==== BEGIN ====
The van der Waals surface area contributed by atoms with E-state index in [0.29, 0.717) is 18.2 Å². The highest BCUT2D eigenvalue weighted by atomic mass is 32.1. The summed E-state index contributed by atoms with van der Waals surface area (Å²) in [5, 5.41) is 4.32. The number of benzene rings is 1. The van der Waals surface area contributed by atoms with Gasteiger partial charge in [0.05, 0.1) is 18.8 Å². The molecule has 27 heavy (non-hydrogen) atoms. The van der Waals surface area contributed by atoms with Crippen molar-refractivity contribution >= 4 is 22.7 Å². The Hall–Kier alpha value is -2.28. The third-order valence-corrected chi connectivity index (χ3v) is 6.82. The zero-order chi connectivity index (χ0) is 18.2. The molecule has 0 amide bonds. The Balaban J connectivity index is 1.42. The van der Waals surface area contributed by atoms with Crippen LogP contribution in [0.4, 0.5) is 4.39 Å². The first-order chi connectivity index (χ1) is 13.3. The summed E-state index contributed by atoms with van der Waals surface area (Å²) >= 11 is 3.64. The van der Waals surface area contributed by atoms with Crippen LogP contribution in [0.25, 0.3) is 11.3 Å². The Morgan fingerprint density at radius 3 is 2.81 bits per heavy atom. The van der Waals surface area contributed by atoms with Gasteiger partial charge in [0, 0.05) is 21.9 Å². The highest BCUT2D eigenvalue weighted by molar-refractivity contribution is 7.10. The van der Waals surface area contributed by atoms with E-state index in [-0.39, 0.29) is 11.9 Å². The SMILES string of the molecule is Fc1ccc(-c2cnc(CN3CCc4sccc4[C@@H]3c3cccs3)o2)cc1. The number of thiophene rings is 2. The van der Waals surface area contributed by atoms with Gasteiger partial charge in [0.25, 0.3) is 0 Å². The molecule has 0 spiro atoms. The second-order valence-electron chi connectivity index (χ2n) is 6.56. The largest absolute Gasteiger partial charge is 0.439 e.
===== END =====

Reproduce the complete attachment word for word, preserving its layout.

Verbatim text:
The van der Waals surface area contributed by atoms with E-state index in [0.29, 0.717) is 18.2 Å². The highest BCUT2D eigenvalue weighted by atomic mass is 32.1. The summed E-state index contributed by atoms with van der Waals surface area (Å²) in [5, 5.41) is 4.32. The number of benzene rings is 1. The van der Waals surface area contributed by atoms with Gasteiger partial charge in [0.05, 0.1) is 18.8 Å². The molecule has 27 heavy (non-hydrogen) atoms. The van der Waals surface area contributed by atoms with Crippen molar-refractivity contribution >= 4 is 22.7 Å². The Hall–Kier alpha value is -2.28. The third-order valence-corrected chi connectivity index (χ3v) is 6.82. The zero-order chi connectivity index (χ0) is 18.2. The molecule has 0 amide bonds. The Balaban J connectivity index is 1.42. The van der Waals surface area contributed by atoms with Crippen LogP contribution in [0.4, 0.5) is 4.39 Å². The first-order chi connectivity index (χ1) is 13.3. The summed E-state index contributed by atoms with van der Waals surface area (Å²) >= 11 is 3.64. The van der Waals surface area contributed by atoms with Crippen LogP contribution in [0.25, 0.3) is 11.3 Å². The Morgan fingerprint density at radius 3 is 2.81 bits per heavy atom. The van der Waals surface area contributed by atoms with Gasteiger partial charge in [0, 0.05) is 21.9 Å². The highest BCUT2D eigenvalue weighted by molar-refractivity contribution is 7.10. The van der Waals surface area contributed by atoms with E-state index in [-0.39, 0.29) is 11.9 Å². The SMILES string of the molecule is Fc1ccc(-c2cnc(CN3CCc4sccc4[C@@H]3c3cccs3)o2)cc1. The number of thiophene rings is 2. The van der Waals surface area contributed by atoms with Gasteiger partial charge in [0.25, 0.3) is 0 Å². The molecule has 0 spiro atoms. The second-order valence-electron chi connectivity index (χ2n) is 6.56. The largest absolute Gasteiger partial charge is 0.439 e.